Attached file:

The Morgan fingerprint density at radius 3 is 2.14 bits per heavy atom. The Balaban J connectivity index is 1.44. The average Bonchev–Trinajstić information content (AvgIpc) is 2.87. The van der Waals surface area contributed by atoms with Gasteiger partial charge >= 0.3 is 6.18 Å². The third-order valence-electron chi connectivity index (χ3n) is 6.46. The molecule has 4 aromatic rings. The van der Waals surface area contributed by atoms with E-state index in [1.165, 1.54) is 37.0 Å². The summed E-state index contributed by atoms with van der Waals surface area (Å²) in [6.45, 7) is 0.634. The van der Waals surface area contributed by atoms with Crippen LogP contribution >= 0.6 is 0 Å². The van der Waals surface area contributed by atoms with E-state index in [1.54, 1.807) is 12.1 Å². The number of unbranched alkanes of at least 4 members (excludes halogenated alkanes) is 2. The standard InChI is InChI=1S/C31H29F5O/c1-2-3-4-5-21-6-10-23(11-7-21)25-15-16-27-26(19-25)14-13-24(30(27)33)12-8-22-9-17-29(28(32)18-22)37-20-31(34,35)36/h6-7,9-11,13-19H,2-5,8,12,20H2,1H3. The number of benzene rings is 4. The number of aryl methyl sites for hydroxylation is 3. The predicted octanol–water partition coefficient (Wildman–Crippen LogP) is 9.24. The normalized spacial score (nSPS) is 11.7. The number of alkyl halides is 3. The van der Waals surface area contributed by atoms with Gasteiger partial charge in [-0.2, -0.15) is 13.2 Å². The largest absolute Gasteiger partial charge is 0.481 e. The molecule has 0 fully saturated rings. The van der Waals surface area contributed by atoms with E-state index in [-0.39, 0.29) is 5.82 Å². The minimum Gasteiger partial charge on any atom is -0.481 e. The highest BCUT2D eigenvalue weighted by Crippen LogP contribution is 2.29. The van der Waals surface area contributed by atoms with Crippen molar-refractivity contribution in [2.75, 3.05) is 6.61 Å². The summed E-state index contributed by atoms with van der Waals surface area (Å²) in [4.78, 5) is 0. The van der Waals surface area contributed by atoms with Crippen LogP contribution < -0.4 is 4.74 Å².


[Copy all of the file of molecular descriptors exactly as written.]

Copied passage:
The Morgan fingerprint density at radius 3 is 2.14 bits per heavy atom. The Balaban J connectivity index is 1.44. The average Bonchev–Trinajstić information content (AvgIpc) is 2.87. The van der Waals surface area contributed by atoms with Gasteiger partial charge >= 0.3 is 6.18 Å². The third-order valence-electron chi connectivity index (χ3n) is 6.46. The molecule has 4 aromatic rings. The van der Waals surface area contributed by atoms with E-state index in [1.165, 1.54) is 37.0 Å². The summed E-state index contributed by atoms with van der Waals surface area (Å²) in [6.45, 7) is 0.634. The van der Waals surface area contributed by atoms with Crippen LogP contribution >= 0.6 is 0 Å². The van der Waals surface area contributed by atoms with E-state index in [1.54, 1.807) is 12.1 Å². The number of unbranched alkanes of at least 4 members (excludes halogenated alkanes) is 2. The standard InChI is InChI=1S/C31H29F5O/c1-2-3-4-5-21-6-10-23(11-7-21)25-15-16-27-26(19-25)14-13-24(30(27)33)12-8-22-9-17-29(28(32)18-22)37-20-31(34,35)36/h6-7,9-11,13-19H,2-5,8,12,20H2,1H3. The number of benzene rings is 4. The number of aryl methyl sites for hydroxylation is 3. The predicted octanol–water partition coefficient (Wildman–Crippen LogP) is 9.24. The normalized spacial score (nSPS) is 11.7. The number of alkyl halides is 3. The van der Waals surface area contributed by atoms with Gasteiger partial charge in [-0.2, -0.15) is 13.2 Å². The largest absolute Gasteiger partial charge is 0.481 e. The molecule has 0 fully saturated rings. The van der Waals surface area contributed by atoms with E-state index in [-0.39, 0.29) is 5.82 Å². The minimum Gasteiger partial charge on any atom is -0.481 e. The highest BCUT2D eigenvalue weighted by Crippen LogP contribution is 2.29. The van der Waals surface area contributed by atoms with Crippen molar-refractivity contribution in [2.75, 3.05) is 6.61 Å². The summed E-state index contributed by atoms with van der Waals surface area (Å²) in [4.78, 5) is 0. The van der Waals surface area contributed by atoms with Crippen LogP contribution < -0.4 is 4.74 Å².